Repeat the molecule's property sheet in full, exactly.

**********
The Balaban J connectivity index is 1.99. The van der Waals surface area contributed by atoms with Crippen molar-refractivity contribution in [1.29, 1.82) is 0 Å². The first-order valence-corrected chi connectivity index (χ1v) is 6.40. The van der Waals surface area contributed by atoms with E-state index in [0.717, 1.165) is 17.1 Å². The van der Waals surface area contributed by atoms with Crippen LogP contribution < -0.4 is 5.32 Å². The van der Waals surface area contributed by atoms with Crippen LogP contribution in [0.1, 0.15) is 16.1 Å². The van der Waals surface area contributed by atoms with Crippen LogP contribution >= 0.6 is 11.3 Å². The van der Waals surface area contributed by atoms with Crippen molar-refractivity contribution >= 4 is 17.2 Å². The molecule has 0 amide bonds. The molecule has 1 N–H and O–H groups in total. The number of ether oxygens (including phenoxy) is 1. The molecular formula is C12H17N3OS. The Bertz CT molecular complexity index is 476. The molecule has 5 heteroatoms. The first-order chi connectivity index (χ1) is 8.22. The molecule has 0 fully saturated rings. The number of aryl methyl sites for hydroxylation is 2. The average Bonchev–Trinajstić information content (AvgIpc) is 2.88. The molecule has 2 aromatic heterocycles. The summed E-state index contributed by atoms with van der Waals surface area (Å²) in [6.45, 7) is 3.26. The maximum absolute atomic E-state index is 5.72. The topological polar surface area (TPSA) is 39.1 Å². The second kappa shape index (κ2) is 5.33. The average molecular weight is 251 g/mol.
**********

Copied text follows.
The Balaban J connectivity index is 1.99. The van der Waals surface area contributed by atoms with Crippen molar-refractivity contribution in [1.29, 1.82) is 0 Å². The first-order valence-corrected chi connectivity index (χ1v) is 6.40. The van der Waals surface area contributed by atoms with E-state index in [0.717, 1.165) is 17.1 Å². The van der Waals surface area contributed by atoms with Crippen LogP contribution < -0.4 is 5.32 Å². The van der Waals surface area contributed by atoms with Crippen LogP contribution in [0.1, 0.15) is 16.1 Å². The van der Waals surface area contributed by atoms with Crippen LogP contribution >= 0.6 is 11.3 Å². The van der Waals surface area contributed by atoms with Crippen molar-refractivity contribution >= 4 is 17.2 Å². The molecule has 0 amide bonds. The molecule has 1 N–H and O–H groups in total. The number of ether oxygens (including phenoxy) is 1. The molecular formula is C12H17N3OS. The Bertz CT molecular complexity index is 476. The molecule has 5 heteroatoms. The first-order chi connectivity index (χ1) is 8.22. The molecule has 0 fully saturated rings. The number of aryl methyl sites for hydroxylation is 2. The average Bonchev–Trinajstić information content (AvgIpc) is 2.88. The molecule has 2 aromatic heterocycles. The summed E-state index contributed by atoms with van der Waals surface area (Å²) in [6.45, 7) is 3.26. The maximum absolute atomic E-state index is 5.72. The topological polar surface area (TPSA) is 39.1 Å². The second kappa shape index (κ2) is 5.33. The average molecular weight is 251 g/mol.